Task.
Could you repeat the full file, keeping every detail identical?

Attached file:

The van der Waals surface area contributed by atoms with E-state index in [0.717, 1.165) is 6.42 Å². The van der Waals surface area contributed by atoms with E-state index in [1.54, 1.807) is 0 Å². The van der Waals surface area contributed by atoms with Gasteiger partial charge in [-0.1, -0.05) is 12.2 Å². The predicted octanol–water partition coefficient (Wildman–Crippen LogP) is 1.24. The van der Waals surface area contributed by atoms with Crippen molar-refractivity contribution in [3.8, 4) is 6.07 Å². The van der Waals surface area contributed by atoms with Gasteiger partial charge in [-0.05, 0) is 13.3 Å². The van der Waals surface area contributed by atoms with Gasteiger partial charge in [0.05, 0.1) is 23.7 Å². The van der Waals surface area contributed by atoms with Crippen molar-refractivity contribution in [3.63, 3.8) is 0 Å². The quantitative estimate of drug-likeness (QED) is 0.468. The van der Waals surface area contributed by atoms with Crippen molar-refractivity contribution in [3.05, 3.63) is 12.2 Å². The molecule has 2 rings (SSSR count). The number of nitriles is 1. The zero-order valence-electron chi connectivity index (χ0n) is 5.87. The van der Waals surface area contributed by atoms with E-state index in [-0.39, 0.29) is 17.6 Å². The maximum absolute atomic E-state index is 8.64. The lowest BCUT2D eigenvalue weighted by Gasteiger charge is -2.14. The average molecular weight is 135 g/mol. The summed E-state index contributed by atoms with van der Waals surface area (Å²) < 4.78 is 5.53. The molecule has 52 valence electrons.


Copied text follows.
The van der Waals surface area contributed by atoms with E-state index in [0.717, 1.165) is 6.42 Å². The van der Waals surface area contributed by atoms with E-state index in [1.54, 1.807) is 0 Å². The van der Waals surface area contributed by atoms with Gasteiger partial charge in [-0.1, -0.05) is 12.2 Å². The predicted octanol–water partition coefficient (Wildman–Crippen LogP) is 1.24. The van der Waals surface area contributed by atoms with Crippen molar-refractivity contribution in [3.8, 4) is 6.07 Å². The van der Waals surface area contributed by atoms with Gasteiger partial charge in [-0.05, 0) is 13.3 Å². The van der Waals surface area contributed by atoms with Gasteiger partial charge in [0.05, 0.1) is 23.7 Å². The van der Waals surface area contributed by atoms with Crippen molar-refractivity contribution in [3.63, 3.8) is 0 Å². The quantitative estimate of drug-likeness (QED) is 0.468. The van der Waals surface area contributed by atoms with Crippen molar-refractivity contribution in [3.05, 3.63) is 12.2 Å². The molecule has 2 rings (SSSR count). The number of nitriles is 1. The zero-order valence-electron chi connectivity index (χ0n) is 5.87. The van der Waals surface area contributed by atoms with E-state index in [-0.39, 0.29) is 17.6 Å². The maximum absolute atomic E-state index is 8.64. The lowest BCUT2D eigenvalue weighted by Gasteiger charge is -2.14. The average molecular weight is 135 g/mol. The summed E-state index contributed by atoms with van der Waals surface area (Å²) < 4.78 is 5.53. The molecule has 52 valence electrons.